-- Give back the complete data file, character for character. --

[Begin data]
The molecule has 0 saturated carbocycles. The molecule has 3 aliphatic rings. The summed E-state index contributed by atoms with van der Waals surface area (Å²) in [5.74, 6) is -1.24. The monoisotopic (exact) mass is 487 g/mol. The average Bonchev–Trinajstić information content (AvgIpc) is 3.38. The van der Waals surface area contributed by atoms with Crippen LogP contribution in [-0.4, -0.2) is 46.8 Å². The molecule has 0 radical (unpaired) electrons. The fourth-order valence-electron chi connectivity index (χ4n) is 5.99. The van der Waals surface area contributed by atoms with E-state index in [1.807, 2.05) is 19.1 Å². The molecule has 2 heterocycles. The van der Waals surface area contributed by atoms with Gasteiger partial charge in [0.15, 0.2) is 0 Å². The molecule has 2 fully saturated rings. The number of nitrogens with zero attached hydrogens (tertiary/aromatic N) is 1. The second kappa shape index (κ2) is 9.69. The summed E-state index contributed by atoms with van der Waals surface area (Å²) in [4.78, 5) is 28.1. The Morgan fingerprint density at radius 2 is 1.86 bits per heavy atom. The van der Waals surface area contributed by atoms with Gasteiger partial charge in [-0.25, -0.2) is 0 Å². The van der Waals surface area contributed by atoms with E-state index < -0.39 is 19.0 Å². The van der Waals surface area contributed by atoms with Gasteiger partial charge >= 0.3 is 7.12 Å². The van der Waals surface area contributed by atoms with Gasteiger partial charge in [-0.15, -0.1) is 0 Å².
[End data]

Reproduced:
The molecule has 0 saturated carbocycles. The molecule has 3 aliphatic rings. The summed E-state index contributed by atoms with van der Waals surface area (Å²) in [5.74, 6) is -1.24. The monoisotopic (exact) mass is 487 g/mol. The average Bonchev–Trinajstić information content (AvgIpc) is 3.38. The van der Waals surface area contributed by atoms with Crippen LogP contribution in [-0.4, -0.2) is 46.8 Å². The molecule has 0 radical (unpaired) electrons. The fourth-order valence-electron chi connectivity index (χ4n) is 5.99. The van der Waals surface area contributed by atoms with E-state index in [1.807, 2.05) is 19.1 Å². The molecule has 2 heterocycles. The van der Waals surface area contributed by atoms with Gasteiger partial charge in [0.15, 0.2) is 0 Å². The molecule has 2 fully saturated rings. The number of nitrogens with zero attached hydrogens (tertiary/aromatic N) is 1. The second kappa shape index (κ2) is 9.69. The summed E-state index contributed by atoms with van der Waals surface area (Å²) in [4.78, 5) is 28.1. The Morgan fingerprint density at radius 2 is 1.86 bits per heavy atom. The van der Waals surface area contributed by atoms with Gasteiger partial charge in [-0.25, -0.2) is 0 Å². The van der Waals surface area contributed by atoms with E-state index < -0.39 is 19.0 Å². The van der Waals surface area contributed by atoms with Gasteiger partial charge >= 0.3 is 7.12 Å². The van der Waals surface area contributed by atoms with Gasteiger partial charge in [-0.15, -0.1) is 0 Å².